Winter Fire Safety Tips from FMBA Local 80

fmbaThe winter season brings about many changes in your home. The Lakewood Career Firefighters, FMBA Local 80 would like to provide you with theses winter fire safety tips.

The heating system kicks on and you prepare for the holidays by decorating and cooking holiday feasts. The winter and holiday season is also the fire season. More than one-third of home fires occur during the months of December, January and February. Most fires and injuries are preventable by taking precautions that can make the difference between a happy and safe holiday or a holiday tragedy.

The high cost of home heating fuels and utilities have caused many Americans to search for alternate sources of home heating. The use of wood burning stoves is growing and space heaters are selling rapidly, or coming out of storage. Fireplaces are burning wood and manmade logs. All these methods of heating may be acceptable. They are, however, a major contributing factor in residential fires. Many of these fires can be prevented. The following fire safety tips can help you maintain a fire safe home this winter. 


  • Be sure that kerosene heaters are legal in your area.
  • Be sure your heater is in good working condition. Inspect exhaust parts for carbon buildup. Be sure the heater has an emergency shut off in case the heater is tipped over.
  • Never use fuel burning appliances without proper room venting. Burning fuel (coal, kerosene, or propane, for example) can produce deadly fumes.
  • Use ONLY the fuel recommended by the heater manufacturer. NEVER introduce a fuel into a unit not designed for that type fuel.
  • Keep kerosene, or flammable liquids stored in approved containers, in well ventilated storage areas, outside of the house.
  • NEVER fill the heater while it is operating or hot. When refueling an oil or kerosene unit, avoid overfilling.
  • Refueling should be done outside of the home (outdoors). Keep young children away from space heaters-especially when they are wearing night gowns or other loose clothing that can be easily ignited.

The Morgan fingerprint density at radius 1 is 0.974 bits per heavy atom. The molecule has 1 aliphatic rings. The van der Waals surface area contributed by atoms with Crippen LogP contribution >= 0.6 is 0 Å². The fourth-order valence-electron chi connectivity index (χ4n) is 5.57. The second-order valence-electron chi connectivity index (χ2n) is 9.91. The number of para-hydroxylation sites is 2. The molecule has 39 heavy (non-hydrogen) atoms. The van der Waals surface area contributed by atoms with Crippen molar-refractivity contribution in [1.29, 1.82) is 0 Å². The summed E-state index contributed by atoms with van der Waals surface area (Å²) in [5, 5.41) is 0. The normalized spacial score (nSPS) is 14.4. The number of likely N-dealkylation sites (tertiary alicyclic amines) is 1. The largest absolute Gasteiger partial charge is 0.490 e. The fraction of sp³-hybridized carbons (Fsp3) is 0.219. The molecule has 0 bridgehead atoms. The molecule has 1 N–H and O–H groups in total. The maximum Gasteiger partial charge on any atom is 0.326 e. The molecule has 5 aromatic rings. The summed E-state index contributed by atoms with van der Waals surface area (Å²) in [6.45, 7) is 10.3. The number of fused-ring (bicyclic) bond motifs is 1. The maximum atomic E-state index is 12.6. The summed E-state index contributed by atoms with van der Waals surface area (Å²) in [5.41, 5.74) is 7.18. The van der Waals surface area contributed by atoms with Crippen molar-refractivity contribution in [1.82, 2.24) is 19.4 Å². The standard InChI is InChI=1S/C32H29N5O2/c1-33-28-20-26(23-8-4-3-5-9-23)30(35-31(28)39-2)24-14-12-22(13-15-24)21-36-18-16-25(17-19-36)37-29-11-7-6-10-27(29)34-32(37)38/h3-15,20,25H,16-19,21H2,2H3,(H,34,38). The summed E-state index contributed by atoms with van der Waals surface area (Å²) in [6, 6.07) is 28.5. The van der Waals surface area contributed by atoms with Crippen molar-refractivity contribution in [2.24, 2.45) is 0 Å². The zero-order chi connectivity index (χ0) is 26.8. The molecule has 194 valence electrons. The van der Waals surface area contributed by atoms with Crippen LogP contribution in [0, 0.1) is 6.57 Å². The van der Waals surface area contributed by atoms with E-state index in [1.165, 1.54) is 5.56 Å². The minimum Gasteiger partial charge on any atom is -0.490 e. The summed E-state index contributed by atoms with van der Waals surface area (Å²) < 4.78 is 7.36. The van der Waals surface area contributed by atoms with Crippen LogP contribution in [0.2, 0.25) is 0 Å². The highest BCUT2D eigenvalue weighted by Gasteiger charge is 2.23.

• When using a fuel burning appliance in the bedroom, be sure there is proper ventilation to prevent a buildup of carbon monoxide.  


Wood stoves and fire places are becoming a very common heat source in homes. Careful attention to safety can minimize their fire hazard.



  • Be sure the fireplace or stove is installed properly. Wood stoves should have adequate clearance (36”) from combustible surfaces and proper floor support and protection.
  • Wood stoves should be of good quality, solid construction and design, and should be laboratory tested.
  • Have the chimney inspected annually and cleaned if necessary, especially if it has not been used for some time.
  • Do not use flammable liquids to start or accelerate any fire.
  • Keep a glass or metal screen in front of the fire place opening, to prevent embers or sparks from jumping out, unwanted material from going in, and help prevent the possibility of burns to occupants.
  • The stove should be burned hot twice a day for 15-30 minutes to reduce the amount of creosote buildup.



Keeping warm in your home should fuel concerns for the safety of your family. During the months of December, January and February, home-heating equipment (central heating units, portable and fixed space heaters and fireplaces) is the second leading cause of home fires. The major causes of home heating fires are poorly maintained systems, placing space heaters too close to combustible items and flaws in construction and installation of the heating units.



• Have a qualified technician install all new equipment.

• Have a qualified professional inspect your equipment annually. The inspection will ensure that the system is maintained in proper working order and identify any parts that require repair or replacement.

• Schedule regular cleaning of your boiler, furnace and hot water heater, including the chimney and chimney connectors.

• Have your wood-burning stove or fireplace, including the chimney and connectors, inspected every year by a professional.

• Keep a glass or metal screen in front of fireplace openings to prevent embers or sparks from jumping out.




When purchasing an electric space heater, look for heaters with automatic shut-off features.



Heaters should be placed at least three feet from any combustible material, such as bedding and furniture.

Never use an extension cord with a space heater.

• Inspect the electrical cord for damage before each use.

• Keep young children and pets away from space heaters.

• Only use equipment that has the Underwriters Laboratories (UL) Mark.

• Avoid using electric space heaters in bathrooms or other areas where they may come in contact with water.

Turn off/unplug the space heater whenever you leave the room or go to sleep.


Test them often to make sure they work.

Replace the batteries at least twice a year when you change your clock for daylight savings. 

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